What Small Business Really Wants
Recently, I watched a rerun of What Women Want, starring Mel Gibson and Helen Hunt. Gibson has a “shocking” experience (literally) allowing him to get into women’s heads and read their thoughts. Not a great movie, but high grossing and of interest to me because it involved an advertising agency—my core profession for over 40 years.
It also coincided with Minnesota and Congressional conservatives trying to get into small business people’s heads. Conservatives continue claiming they know what small businesses need. Let’s start with common ground. We both agree small businesses are the economic drivers that will help our economy out of this funk. That’s about it.
Frankly, conservative ideas about small businesses are insulting; over simplified, if not fictional; and will do little to stimulate small business growth. Few lawmakers really know the dynamics of small business challenges; therefore, many have trouble getting “into the heads” of true small business people.
I am a long-time small businessman. After serving three years active duty in the U.S. Air Force, I was honorably discharged. In the late 1950s, a friend asked me to join his ad agency because his largest account sold communications equipment to the Air Force. A few years later, I became a partner in my own agency, and have owned several other Twin Cities and San Diego firms, over the decades.
I have been the quintessential small businessman and entrepreneur. At 77, I still own and operate my own successful Minnesota businesses, giving me well over half a century of expertise to share. That’s why I can say most conservatives’ proposals are irrelevant; and the right proposals are being ignored.
Their ideas around the tax debate are most egregious, especially claims about “this hurting small business.” In most cases it’s flat out wrong. At both the national level and in Minnesota, tax increases on high income earners would affect only a minority of small businesses.
In a recent analysis, Scott Shane, entrepreneurial studies professor at Case Western Reserve University, plotted the average revenue for all industries and businesses classified as S corporations, which many small businesses are. The average revenues were roughly $1.5 million annually, and the average income (on which taxes are paid) were about $100,500. This is far from the federal $250,000 tax threshold for wealthy. In Minnesota, 95 percent of households would not see tax increases with the governor’s tax fairness proposals.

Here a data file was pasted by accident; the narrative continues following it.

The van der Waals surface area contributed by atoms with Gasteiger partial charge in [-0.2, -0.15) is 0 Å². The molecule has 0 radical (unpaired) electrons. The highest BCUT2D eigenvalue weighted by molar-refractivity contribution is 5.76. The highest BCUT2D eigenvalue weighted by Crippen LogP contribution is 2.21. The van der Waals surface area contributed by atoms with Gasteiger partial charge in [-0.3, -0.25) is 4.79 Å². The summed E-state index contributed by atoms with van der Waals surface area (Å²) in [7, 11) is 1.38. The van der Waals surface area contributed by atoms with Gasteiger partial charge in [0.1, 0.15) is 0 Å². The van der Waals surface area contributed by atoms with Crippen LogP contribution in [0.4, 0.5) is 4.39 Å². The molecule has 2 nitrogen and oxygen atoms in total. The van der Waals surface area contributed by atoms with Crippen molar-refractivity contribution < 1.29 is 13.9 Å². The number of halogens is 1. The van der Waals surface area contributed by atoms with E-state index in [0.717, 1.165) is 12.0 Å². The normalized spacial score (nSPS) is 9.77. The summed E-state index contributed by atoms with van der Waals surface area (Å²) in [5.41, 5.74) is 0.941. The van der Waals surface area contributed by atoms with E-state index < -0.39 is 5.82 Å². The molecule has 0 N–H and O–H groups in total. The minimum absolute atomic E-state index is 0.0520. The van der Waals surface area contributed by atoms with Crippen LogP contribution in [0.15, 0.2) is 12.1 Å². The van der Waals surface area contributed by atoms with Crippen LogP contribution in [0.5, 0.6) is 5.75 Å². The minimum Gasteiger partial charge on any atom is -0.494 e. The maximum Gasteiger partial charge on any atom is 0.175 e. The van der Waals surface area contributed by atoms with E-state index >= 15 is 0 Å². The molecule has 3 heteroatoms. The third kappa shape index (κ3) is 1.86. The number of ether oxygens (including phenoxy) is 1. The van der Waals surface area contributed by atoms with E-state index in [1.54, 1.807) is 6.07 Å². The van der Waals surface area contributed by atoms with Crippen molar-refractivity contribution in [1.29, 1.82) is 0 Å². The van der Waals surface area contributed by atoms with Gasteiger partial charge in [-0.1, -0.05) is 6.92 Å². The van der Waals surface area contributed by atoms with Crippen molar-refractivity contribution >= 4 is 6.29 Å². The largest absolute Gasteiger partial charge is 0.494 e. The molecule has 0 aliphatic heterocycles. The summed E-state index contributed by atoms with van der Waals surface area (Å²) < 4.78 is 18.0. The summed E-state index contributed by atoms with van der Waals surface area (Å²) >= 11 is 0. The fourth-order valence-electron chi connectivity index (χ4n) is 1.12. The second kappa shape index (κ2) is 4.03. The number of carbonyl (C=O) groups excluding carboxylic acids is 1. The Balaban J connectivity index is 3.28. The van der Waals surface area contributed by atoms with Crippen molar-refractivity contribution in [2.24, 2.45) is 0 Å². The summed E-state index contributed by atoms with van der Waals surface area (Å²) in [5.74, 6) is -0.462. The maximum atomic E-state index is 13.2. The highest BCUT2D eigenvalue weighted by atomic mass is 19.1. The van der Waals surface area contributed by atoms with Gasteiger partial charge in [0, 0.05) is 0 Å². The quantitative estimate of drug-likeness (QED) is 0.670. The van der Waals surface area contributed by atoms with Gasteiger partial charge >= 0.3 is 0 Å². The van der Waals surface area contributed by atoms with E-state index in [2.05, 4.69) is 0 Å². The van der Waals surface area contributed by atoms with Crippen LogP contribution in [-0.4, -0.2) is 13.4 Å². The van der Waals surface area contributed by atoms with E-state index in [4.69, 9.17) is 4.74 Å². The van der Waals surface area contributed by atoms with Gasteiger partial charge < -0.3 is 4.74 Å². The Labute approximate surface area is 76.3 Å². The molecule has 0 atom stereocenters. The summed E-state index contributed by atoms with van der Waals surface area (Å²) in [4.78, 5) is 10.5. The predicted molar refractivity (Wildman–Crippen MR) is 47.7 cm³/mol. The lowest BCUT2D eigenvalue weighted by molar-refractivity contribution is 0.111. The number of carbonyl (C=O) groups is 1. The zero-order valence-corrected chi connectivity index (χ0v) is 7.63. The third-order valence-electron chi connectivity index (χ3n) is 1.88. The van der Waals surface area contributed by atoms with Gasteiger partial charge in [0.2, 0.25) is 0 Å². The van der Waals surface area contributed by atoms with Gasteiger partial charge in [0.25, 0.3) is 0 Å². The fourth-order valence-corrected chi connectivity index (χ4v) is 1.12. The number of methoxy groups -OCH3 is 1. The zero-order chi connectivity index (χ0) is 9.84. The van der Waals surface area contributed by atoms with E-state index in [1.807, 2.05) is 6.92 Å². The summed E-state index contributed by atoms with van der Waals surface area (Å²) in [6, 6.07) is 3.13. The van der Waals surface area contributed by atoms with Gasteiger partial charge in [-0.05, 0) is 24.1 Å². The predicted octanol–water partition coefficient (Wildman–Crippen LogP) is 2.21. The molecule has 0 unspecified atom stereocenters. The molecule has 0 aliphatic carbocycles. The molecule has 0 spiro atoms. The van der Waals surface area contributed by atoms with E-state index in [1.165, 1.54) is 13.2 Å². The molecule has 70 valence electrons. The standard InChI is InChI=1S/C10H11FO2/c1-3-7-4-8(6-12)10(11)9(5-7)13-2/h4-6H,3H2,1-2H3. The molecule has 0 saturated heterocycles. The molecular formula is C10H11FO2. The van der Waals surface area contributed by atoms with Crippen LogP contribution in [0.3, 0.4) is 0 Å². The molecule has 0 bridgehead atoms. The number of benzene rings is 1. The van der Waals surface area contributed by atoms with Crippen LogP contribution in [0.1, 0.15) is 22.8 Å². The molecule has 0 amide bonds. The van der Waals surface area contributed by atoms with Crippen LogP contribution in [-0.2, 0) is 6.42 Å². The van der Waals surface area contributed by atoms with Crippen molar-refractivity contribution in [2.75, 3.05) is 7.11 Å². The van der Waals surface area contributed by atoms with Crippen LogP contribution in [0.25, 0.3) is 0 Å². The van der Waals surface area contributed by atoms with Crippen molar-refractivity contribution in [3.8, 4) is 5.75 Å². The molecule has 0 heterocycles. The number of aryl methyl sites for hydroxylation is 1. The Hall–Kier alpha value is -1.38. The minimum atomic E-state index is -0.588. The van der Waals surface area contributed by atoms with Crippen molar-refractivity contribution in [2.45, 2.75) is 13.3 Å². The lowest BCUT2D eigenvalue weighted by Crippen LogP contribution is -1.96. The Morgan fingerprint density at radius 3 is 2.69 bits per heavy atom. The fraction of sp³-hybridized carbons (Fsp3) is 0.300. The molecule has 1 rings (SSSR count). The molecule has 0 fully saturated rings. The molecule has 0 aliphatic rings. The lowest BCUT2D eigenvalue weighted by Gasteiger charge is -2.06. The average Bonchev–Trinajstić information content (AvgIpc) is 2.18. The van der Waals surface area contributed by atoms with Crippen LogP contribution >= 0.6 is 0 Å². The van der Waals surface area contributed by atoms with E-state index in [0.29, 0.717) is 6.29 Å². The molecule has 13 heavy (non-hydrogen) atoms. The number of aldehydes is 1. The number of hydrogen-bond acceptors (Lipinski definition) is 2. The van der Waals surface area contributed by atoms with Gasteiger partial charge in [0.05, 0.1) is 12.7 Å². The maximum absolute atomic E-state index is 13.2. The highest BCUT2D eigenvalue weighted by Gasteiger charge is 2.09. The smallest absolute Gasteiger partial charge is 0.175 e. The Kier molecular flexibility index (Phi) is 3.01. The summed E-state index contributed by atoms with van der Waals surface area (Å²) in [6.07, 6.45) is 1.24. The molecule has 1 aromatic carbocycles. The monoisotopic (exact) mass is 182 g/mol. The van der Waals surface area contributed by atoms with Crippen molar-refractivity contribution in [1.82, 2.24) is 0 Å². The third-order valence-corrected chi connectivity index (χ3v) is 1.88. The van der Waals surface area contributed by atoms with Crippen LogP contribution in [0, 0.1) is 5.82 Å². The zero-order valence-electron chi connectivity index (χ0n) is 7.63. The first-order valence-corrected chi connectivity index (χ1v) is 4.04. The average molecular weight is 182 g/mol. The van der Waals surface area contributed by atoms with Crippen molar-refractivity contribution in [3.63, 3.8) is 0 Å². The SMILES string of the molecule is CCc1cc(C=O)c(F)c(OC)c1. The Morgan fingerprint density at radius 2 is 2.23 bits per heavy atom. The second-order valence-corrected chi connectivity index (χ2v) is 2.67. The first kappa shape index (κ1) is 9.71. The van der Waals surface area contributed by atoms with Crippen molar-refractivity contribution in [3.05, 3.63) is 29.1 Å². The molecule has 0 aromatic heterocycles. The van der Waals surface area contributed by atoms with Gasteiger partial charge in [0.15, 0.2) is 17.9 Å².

The whole subject of taxes to me (as a small businessman) was entirely moot. I never based my growth plans, or operational strategy on taxes. Nor do most small businesspeople let taxes drive their goals for success. Should I plan accordingly, work hard and put myself in a position to succeed and make considerable profit, I’ll see a higher tax rate; the worst case scenario is I pay a bit more. But I’m also making more.
The whole discussion of trickle down vs. raising all boats is too trite to repeat here; but to me, it has been positively decided. Small businesses depend on strong consumer demand, not low taxes. In that regard, extension of unemployment benefits and maintaining worker bargaining protections fit that mold too; it is not only a humane issue, it is also economic in that it adds demand from the bottom up.
Capitalism is a demand-driven economic system. Putting more money in the hands of fewer people is a negative; what is needed is putting more money in the hands of more people—folks who are demand-driven consumers.
The other bugaboos that conservative deride are regulatory issues. I have never “feared” regulations. Some are essential and easily complied with while some are bogus.
But regulation, to a small businessman, is a moving target. Always changing, and sometimes annoying; but it has never inhibited or dissuaded me from carrying on and growing. It’s something you deal with. Especially considering how the lack of regulation winds up hurting all businesses when disaster strikes, like food and product recalls, oil spills, mine tragedies, and the Wall Street debacle.
Here are some real issues on which policymakers should focus. Right now, the biggest negative is lack of liquidity. Despite all the talk, promises, and programs to stimulate bank lending, none are working, and without the fuel (funds) to power expansion, small businesses are stuck in neutral. Take it from me, good credit, strong growth history, long term relationships, etc are not stimulating banks to lend—and it is devastating to businesses which are growing and hiring. This is an area where the SBA needs to do more.
Two major policies conservatives are attacking that are actually key to assisting small businesses are infrastructure and education investment. In the short run, small businesses must have solid transportation, good roads, and easy access to markets domestic and foreign. On the education front, small businesses especially depend on an educated, skilled workforce, because with fewer workers, better trained and more strongly motivated employees are crucial.
As a long term, successful, and experienced small businessman, I resent being told what is good for me by a bunch of politicians who have little experience in my shoes. Instead of sitting down and listening to us they’re basing proposals on political positions rather than factual suggestions that might have merit for small businesses. In fact, they’re proposing policies that might actually be harmful to such businesses.
As Minnesota and Congressional leaders move forward on budget solutions, they must take the time to listen to small business folks, elicit very specific suggestions, and try to get a true picture of how best to assist those helping drive us out of this downturn.
Myles Spicer is a longtime ad industry proprietor and occasional MN2020 contributor.